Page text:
The Lord takes bread, gives thanks, breaks it, and gives it to them. They eat in luxury, as much as they want, and are satisfied. They receive from His bounty without merit or worthiness, in perfect passivity and trust, likely less than fully aware of the danger they were in and unable at the same time to fully appreciate the gift they were given. So is the life of faith on this side of glory. We are gladly the lapdogs that eat the crumbs that fall from our Master’s table even if He sends us now and then to the vet.


While no man could feed 4000 people in the desert, the Lord can and the Lord does. So also, what is less obvious, is that no man can feed even one person, even himself, in the city or in fertile land without the Lord. Our mothers rightly taught us to pray before eating for this very reason. This is not commanded by God in the Bible – that we pray before eating, but it is very good custom. To neglect it is dangerous and arrogant. The Lord gave thanks before He fed the crowd. He gave thanks also at the institution of the Lord’s Supper before He fed them with His immortal flesh hidden in mortality and bread. It is necessary for us to confess and give thanks to God that He provides what we need for this body and life and that without Him we would have nothing and indeed be destroyed. Even as it is necessary for us to confess that if He had not redeemed us by His sacrifice on the cross not of it would matter. So we pause before we eat. We recognize that the food we need He gives and we thank Him for it.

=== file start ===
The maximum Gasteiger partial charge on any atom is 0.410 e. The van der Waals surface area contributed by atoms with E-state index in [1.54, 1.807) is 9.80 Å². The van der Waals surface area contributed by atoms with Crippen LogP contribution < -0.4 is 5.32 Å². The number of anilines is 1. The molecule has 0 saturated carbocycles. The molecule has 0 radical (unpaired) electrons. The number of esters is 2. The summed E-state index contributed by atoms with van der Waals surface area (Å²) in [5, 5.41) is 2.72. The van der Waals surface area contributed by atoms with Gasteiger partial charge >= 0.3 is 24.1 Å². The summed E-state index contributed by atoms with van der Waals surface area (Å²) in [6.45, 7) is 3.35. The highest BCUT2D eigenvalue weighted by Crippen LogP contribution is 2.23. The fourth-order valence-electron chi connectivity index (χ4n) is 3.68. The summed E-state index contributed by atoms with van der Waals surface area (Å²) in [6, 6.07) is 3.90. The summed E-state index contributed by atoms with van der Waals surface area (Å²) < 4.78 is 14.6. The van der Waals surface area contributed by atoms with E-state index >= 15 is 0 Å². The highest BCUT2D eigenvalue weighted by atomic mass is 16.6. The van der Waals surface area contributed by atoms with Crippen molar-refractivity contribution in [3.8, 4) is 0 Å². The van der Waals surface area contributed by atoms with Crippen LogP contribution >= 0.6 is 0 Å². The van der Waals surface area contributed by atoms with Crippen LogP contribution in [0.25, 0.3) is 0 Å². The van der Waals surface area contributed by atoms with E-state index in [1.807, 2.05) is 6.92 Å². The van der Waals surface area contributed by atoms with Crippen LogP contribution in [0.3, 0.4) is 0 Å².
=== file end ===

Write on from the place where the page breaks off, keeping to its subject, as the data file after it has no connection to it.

There are those who question or even deny the Lord’s miracles. Some have thought that the point of this miracle was sharing. They don’t think the Lord actuallyh multiplied bread and fish. They think that when the crowd saw the boy’s generosity they were moved to pull out and share from their own stashes. They had been selfish and Jesus taught them to be nice. To believe this is to deny the plain words of Scripture which demonstrate not that the Lord sought to teach them to behave or to be better people so much as He simply desired to serve them.

This is a pernicious error for not only does it deny Scripture but it also turns the Gospel on its head and makes the Lord’s primary purpose not to redeem us and forgive us but simply to guide into us into a higher morality. It is not that the idea of sharing is bad in itself, it is that the Lord’s compassion is greater than that. It doesn’t help those who can help themselves. It helps the helpless. Thus the Lord had them sit down and be waited upon.

Part of the problem, to be sure, is that many don’t believe that the Bible is inspired and inerrant. Some think that Christ is a great man but only a man and not true God.  They don’t think that He has the power to perform miracles and that He is nothing more than a moral teacher in the way of Ghandi. Those errors need to be answered and refuted. The Bible is inspired and inerrant. Our Lord Jesus Christ is true God and true Man who has redeemed us by His death and resurrection and has ascended, as Man and God, to His Father’s right hand. All authority in heaven and earth has been given to Him.